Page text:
According topress reports, front-office personnel of the St. Louis Cardinals used a guessed password to gain access to a private database of player information held by the Houston Astros. Over at ESPN, legal analystLester Munsonmakes the startling claim that this may not be a crime . . . . This is just wrong. … Read More
The public clamor for the NFL to “do more” when confronted by evidence of serious wrongdoing in the cases of Ray Rice, Adrian Peterson, Greg Hardy, and an unfortunately large number of other cases strikes me as very troubling, and reflective of this view, apparently pretty widespread, that we can’t count on the legal system to mete out appropriate punishment in a reasonable way. We have a criminal law, one would think, to define behavior that we cannot accept as a society, and to identify and punish those who violate those norms. Many people, though, seem to want the NFL, and/or the individual NFL teams, to take over that function. It’s a kind of privatization of a public function, and, extended more broadly, its costs might be much higher than we think. Do we really think it would be a such a good idea if Microsoft, say, or General Electric, or Wal-Mart, or Amazon, or other large private employers started instituting “codes of conduct” governing employee behavior outside of work time? And if they started firing people because they received a video showing them behaving unlawfully, even heinously? And let’s see, whose interests do we think the NFL’s process for determining punishment is going to serve – the public’s? Or the NFL’s?
Between 1913 and 1915, there was a third baseball league, the Federal League, competing with the two established organized leagues we already know, the National League and the American League. Players’ salaries skyrocketed, and the NL and AL ended up breaking up the FL by buying up some clubs and inducing others to leave the League. The sole remaining FL team, from Baltimore, sued the organized leagues and the National Commission, arguing that their action in breaking up the FL violated antitrust law.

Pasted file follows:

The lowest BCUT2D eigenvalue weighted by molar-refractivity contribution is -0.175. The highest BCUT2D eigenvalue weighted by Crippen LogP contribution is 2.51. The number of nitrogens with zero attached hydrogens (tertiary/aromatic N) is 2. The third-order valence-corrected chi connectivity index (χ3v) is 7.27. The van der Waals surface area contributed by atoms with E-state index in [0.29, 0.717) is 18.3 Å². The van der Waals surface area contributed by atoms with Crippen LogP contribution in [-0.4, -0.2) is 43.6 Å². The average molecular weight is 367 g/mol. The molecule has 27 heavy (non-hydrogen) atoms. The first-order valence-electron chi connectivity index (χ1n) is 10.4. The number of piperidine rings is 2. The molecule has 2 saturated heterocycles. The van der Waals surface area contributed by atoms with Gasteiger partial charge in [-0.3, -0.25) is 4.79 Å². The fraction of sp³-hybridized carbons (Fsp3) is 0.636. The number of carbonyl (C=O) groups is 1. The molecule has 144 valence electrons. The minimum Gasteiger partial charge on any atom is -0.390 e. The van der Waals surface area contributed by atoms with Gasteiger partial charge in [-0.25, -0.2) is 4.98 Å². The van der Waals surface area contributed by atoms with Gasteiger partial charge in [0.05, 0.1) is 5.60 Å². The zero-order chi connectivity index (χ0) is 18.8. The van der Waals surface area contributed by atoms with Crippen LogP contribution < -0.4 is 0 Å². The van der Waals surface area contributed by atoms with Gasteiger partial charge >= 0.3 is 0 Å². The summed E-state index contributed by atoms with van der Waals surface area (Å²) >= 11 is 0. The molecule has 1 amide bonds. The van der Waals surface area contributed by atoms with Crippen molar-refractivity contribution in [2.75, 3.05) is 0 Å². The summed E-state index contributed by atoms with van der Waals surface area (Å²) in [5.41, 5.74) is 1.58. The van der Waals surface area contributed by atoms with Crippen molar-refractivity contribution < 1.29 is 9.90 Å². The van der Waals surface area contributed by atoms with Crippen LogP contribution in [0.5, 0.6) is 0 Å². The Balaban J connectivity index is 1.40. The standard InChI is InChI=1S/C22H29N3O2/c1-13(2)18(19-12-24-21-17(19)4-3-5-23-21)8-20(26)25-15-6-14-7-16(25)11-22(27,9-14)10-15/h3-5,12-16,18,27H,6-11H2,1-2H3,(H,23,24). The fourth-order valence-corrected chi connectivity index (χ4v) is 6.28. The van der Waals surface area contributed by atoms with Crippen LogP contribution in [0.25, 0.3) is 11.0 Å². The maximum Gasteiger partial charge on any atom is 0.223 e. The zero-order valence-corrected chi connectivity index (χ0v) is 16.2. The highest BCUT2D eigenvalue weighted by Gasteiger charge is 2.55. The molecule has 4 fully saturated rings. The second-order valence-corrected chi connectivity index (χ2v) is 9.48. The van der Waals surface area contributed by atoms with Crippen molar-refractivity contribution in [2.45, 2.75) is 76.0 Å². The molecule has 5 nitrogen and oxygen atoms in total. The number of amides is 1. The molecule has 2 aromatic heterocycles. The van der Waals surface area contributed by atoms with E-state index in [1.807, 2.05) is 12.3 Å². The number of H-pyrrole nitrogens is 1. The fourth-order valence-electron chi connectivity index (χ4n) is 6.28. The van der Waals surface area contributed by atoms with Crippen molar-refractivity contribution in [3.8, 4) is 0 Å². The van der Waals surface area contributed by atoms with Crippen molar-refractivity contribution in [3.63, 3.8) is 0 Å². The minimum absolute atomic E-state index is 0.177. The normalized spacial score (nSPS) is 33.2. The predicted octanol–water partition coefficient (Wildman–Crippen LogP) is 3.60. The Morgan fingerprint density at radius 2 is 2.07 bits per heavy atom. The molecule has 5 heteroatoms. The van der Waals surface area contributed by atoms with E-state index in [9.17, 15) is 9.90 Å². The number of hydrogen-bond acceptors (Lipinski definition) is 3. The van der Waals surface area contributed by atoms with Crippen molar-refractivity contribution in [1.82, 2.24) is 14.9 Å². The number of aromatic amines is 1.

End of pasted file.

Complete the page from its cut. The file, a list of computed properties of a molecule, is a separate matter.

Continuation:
In Federal Baseball Club of Baltimore, Inc. v. National League of Professional Baseball Clubs (1922), the Supreme Court said it didn’t violate antitrust law. Justice Holmes, writing for a unanimous Court, said this didn’t fall within antitrust law because it wasn’t interstate commerce (and the presence of interstate commerce is expressly made necessary by the text of the Sherman Antitrust Act). Of course, this is contrary to many decades of later jurisprudence: there’s no way the Supreme Court would have decided this way if the case came up today.
But the Supreme Court reaffirmed its 1922 decision in a short 7-2 per curiam in Toolson v. New York Yankees (1953), saying if baseball’s exemption was wrong, Congress should fix it.
In Flood v. Kuhn (1972), the Supreme Court reaffirmed Federal Baseball again.
Now San Jose wants to challenge the antitrust exemption again. San Jose claims that Major League Baseball has undermined the Oakland As’ desire to move to San Jose. Of course San Jose lost in district court, but the case is being fast-tracked to the Ninth Circuit, which . . . could hear it by May. . . . Interestingly, one of the possible grounds that the Ninth Circuit could use would be to read the baseball exemption narrowly, as limited to labor issues like the reserve clause — which is how the previous cases arose — and not applicable to issues here like restraints on relocation of teams. … Read More
As you can see from the above graphic, this year’s Super Bowl, already dubbed the Snow & States’ Marketing Rights Bowl, pits New York against New Jersey in a battle for subpar beach superiority. You do not have subpar taste, however, because you’re reading ALDLAND’s Super Bowl preview, the only one you’ll need to prepare yourself for the game on Sunday. What follows is a compilation of the most interesting, entertaining, and essential Super Bowl XLVIII content, concluding with the least interesting, entertaining, and essential Super Bowl XLVIII content, my game prediction:
First and most important: the game begins at 6:30 Eastern on Fox.
In its energy and complexity, football captures the spirit of America better than any other cultural creation on this continent, and I don’t mean because it features long breaks in which advertisers get to sell beer and treatments for erectile dysfunction. It sits at the intersection of pioneering aggression and impossibly complex strategic planning. It is a collision of Hobbes and Locke; violent, primal force tempered by the most complex set of rules, regulations, procedures and systems ever conceived in an athletic framework.
Soccer is called the beautiful game. But football is chess, played with real pieces that try to knock each other’s brains out. It doesn’t get any more beautiful than that. … Read More